Basically, they'll be provided with a set sum of cash each month in order to help them out and try to get them a job.
It's a $2.5 million initiative called the 'Trust Youth Initiative' and it's been funded in part by the city of New York.
The scheme aims to start out with 40 homeless people - 'especially Black, Indigenous, Latinx, and LGBTQ youth' - according to the organisers.
The homeless youths will be given monthly cash for up to two years, with no limits on how they are able to spend it, as well as some bigger payments that can be used to get them into housing.
After a 'rigorous evaluation', the 'outcomes and experiences' will be compared with other groups getting a smaller allowance, as well as regular access to homeless services, such as shelters, according to New York City Hall.
In a press release, City Hall said: "The project's flexible approach aims to improve young people's stable housing and well-being by providing the means to afford the types of housing they choose and the supports to make investments in their own goals, education, and career development."
Whilst it's a pretty limited scheme at the minute, it will hopefully be opened up to 'significantly more youth' as it progresses, with $200,000 from the city provided and an extra $300,000 raised by the Mayor's Fund to Advance New York City.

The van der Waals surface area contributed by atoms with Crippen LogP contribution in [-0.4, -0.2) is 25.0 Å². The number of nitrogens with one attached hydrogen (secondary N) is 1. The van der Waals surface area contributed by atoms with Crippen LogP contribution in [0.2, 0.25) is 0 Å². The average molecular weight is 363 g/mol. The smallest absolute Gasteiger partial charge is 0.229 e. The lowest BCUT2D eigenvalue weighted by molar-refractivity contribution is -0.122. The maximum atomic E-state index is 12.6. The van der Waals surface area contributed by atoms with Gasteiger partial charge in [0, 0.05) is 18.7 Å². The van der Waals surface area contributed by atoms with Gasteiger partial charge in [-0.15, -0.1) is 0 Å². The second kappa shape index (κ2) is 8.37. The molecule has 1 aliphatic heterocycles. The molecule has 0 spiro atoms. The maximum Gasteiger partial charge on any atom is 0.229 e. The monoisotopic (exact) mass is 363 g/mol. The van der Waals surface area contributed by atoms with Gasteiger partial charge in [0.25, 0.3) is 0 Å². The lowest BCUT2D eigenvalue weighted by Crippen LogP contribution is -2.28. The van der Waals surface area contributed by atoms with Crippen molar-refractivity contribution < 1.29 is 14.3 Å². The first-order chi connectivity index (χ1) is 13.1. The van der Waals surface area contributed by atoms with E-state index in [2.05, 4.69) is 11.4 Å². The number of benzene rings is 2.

Everything else is coming from a number of trusts and foundations.
The cash will 'help uplift young people and reinforces our commitment to ending youth homelessness once and for all.'
That's a lofty goal, no doubt, but a good one.
First lady Chirlene McCray said: "New York City is the place many young people from towns and cities across the country look to for hope and a home, particularly LGBTQI youth who disproportionately experience physical and mental health challenges, and higher rates of homelessness and unemployment."
The study has been devised by Chapin Hall at the University of Chicago and Point Source Youth, who said in a release that 'direct cash transfer programs are supported by a vast international evidence base'.
The release continued: "Contrary to common beliefs, studies show that cash transfers to people experiencing adversity do not result in money poorly spent, increased substance use, or reduced motivation to work,
"Evaluations have found that recipients mostly spend cash assistance on basic needs, that the financial support has helped people engage in education and productive employment, and that these programs tend to reduce risky behaviours and negative health outcomes."
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